"How am I gonna tell the President that we've been invaded by a bunch of 15th-century Europeans." -- Willis, as the U.S. Secretary of Defense.

"Well, Your Grace, we're home. Actually, there's been a slight change of plan. I know it will come as a surprise, a pleasant one, I hope, but we sort of won." -- Sellers, as Tully, to Sellers, as Gloriana.

"I warn you, madam. I know the Geneva Convention by heart."
"Oh, how nice. You must recite it to me some evening. I play the harpsichord." -- MacDonald Parke, as General Snippet, crossing swords with Sellers, as Gloriana.

"Of course we invented the Q-bomb 20 years ago, but the working people of this great democracy are greatly interested in seeing that your Q-bomb does not fall into the hands of the capitalist war-mongering hyenas" -- Message from Soviet Union to the Duchy of Grand Fenwick.

"Ladies and gentlemen, this is not the end of the film. However, something like this might easily happen, and we thought we should put you in the proper mood. And now, back to our story." -- Narrator, after the Q-bomb seems to have gone off.

"You are a dud?" -- David Kossoff, as Dr. Alfred Kokintz, on dropping his bomb.

"The end. We Hope." -- Final title.

Trivia - The Mouse That Roared - Trivia & Fun Facts About THE MOUSE THAT ROARED

The British edition of Leonard Wibberley's book has the author's original title choice, The Wrath of Grapes. In addition to the three roles he played in The Mouse That Roared, Sellers was the model for all of the historical figures whose statues were shown around the Duchy of Grand Fenwick. Eventually, Sellers disowned his work in The Mouse That Roared, particularly his work as the relatively normal Tully. He would later say, "I enjoyed myself more as the Grand Duchess than I did playing myself in the love scenes." Although the opening narration states that the Duchy of Grand Fenwick is the world's smallest country, at 15 square miles it is actually larger than Monaco and the Vatican. The Mouse That Roared has earned $50 million to date. It was filmed for $450,000, a low budget even in 1959. The film premiered in a special screening for diplomats held in Geneva May 23, 1959. The Mouse That Roared opened officially at the Guild Theatre in New York, where it played for two years. Columbia Pictures sold the film with the tagline "The Hilarious Story of How the Duchy of Grand Fenwick Waged War on the U.S. -- and Won." Also used was the line "All Is Fair in Laughs and War!" Memorable Quotes From THE MOUSE THAT ROARED "The Americans always rush to the aid of the people they defeat....They pour money into the country of their former enemies and do anything to save the people they've beaten." -- Peter Sellers, as Prime Minister Mountjoy, explaining his plan to Peter Sellers, as Grand Duchess Gloriana XII. "You must remember that the Americans are a very strange people. Whereas other countries rarely forgive anything, the Americans forgive everything. There isn't a more profitable undertaking for any country than to declare war on the United States and be defeated." -- Sellers as Prime Minister Mountjoy. "We declare war on Monday, we are defeated on Tuesday, and by Friday we will be rehabilitated beyond our wildest dreams." -- Sellers as Mountjoy. "I don't want anyone hurt." -- Sellers, as Grand Duchess Gloriana, accepting the Prime Minister's plan. "Maybe it's a holiday." -- Sellers, as Tully Bascombe, wondering why New York City is deserted. "Fine thing. The United States and the Grand Duchy of Fenwick are at war, and it takes the FBI to find out about it." -- Austin Willis, as the U.S. Secretary of Defense. "How am I gonna tell the President that we've been invaded by a bunch of 15th-century Europeans." -- Willis, as the U.S. Secretary of Defense. "Well, Your Grace, we're home. Actually, there's been a slight change of plan. I know it will come as a surprise, a pleasant one, I hope, but we sort of won." -- Sellers, as Tully, to Sellers, as Gloriana. "I warn you, madam. I know the Geneva Convention by heart." "Oh, how nice. You must recite it to me some evening. I play the harpsichord." -- MacDonald Parke, as General Snippet, crossing swords with Sellers, as Gloriana. "Of course we invented the Q-bomb 20 years ago, but the working people of this great democracy are greatly interested in seeing that your Q-bomb does not fall into the hands of the capitalist war-mongering hyenas" -- Message from Soviet Union to the Duchy of Grand Fenwick. "Ladies and gentlemen, this is not the end of the film. However, something like this might easily happen, and we thought we should put you in the proper mood. And now, back to our story." -- Narrator, after the Q-bomb seems to have gone off. "You are a dud?" -- David Kossoff, as Dr. Alfred Kokintz, on dropping his bomb. "The end. We Hope." -- Final title.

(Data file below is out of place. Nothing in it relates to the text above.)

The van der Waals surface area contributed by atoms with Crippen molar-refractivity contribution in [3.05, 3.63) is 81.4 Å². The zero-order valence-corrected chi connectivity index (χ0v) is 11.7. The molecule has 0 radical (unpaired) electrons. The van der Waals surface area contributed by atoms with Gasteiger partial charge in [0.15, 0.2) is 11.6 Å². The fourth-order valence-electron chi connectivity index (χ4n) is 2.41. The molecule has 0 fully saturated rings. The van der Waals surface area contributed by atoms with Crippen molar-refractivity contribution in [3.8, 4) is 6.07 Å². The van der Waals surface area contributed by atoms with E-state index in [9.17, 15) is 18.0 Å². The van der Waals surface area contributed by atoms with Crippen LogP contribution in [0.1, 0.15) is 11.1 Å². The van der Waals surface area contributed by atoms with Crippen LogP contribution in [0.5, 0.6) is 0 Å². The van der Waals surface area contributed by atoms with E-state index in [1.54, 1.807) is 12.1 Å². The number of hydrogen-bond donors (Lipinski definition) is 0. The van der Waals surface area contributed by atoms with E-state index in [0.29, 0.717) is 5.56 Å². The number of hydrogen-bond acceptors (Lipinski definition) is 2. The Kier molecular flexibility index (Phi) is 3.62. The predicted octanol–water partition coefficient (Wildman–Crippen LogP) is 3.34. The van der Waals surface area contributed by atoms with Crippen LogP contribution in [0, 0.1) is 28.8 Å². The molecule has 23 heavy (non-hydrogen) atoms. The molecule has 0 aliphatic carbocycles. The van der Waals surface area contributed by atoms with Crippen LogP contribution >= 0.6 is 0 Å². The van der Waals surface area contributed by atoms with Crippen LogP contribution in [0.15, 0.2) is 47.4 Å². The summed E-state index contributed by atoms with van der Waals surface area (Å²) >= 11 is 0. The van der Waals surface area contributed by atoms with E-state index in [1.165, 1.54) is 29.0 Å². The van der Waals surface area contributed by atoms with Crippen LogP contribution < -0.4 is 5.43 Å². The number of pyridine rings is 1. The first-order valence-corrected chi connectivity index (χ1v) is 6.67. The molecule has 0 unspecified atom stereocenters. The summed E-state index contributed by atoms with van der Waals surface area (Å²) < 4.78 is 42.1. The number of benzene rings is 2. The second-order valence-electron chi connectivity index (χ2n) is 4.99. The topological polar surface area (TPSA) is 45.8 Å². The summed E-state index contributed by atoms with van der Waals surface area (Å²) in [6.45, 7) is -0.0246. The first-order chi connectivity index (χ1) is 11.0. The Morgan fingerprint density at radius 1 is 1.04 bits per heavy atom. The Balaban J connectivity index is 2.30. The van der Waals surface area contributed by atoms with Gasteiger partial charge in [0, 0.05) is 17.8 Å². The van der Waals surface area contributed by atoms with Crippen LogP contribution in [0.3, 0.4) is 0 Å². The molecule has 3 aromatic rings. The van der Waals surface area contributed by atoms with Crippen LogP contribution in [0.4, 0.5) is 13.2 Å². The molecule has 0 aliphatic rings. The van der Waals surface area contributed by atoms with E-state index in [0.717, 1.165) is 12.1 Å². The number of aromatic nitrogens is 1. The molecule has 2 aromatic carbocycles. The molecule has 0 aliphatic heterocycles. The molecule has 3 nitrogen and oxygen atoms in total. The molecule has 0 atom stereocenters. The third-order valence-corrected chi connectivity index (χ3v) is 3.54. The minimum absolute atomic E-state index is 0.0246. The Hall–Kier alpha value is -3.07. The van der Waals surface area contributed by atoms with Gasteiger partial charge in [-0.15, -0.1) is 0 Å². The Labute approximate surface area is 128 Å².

The Big Idea - The Mouse That Roared


While working at the Los Angeles Times, Leonard Wibberley was so struck by the peace treaty between the U.S. and Japan that ended World War II he wrote an editorial suggesting that Japan's peace settlement suggested it was more profitable to lose a war than to win. He expanded on his idea in a serial, The Day New York Was Invaded published in the Saturday Evening Post in 1954. He published it in book form a year later as The Mouse That Roared.

Tyrone Power brought the novel to the attention of Columbia Pictures head of publicity Walter Shenson, who was so impressed he optioned the film rights himself in 1956. He also quit his job to devote himself full time to getting a film version made.

Shenson captured the interest of Carl Foreman, the blacklisted writer who had been working under a series of pseudonyms in England. Foreman had recently begun working under his own name again through his High Road Productions. In between films and the extensive pre-production planning on The Guns of Navarone (1961), he agreed to help get the movie made partly so he would have a project against which to charge office expenses.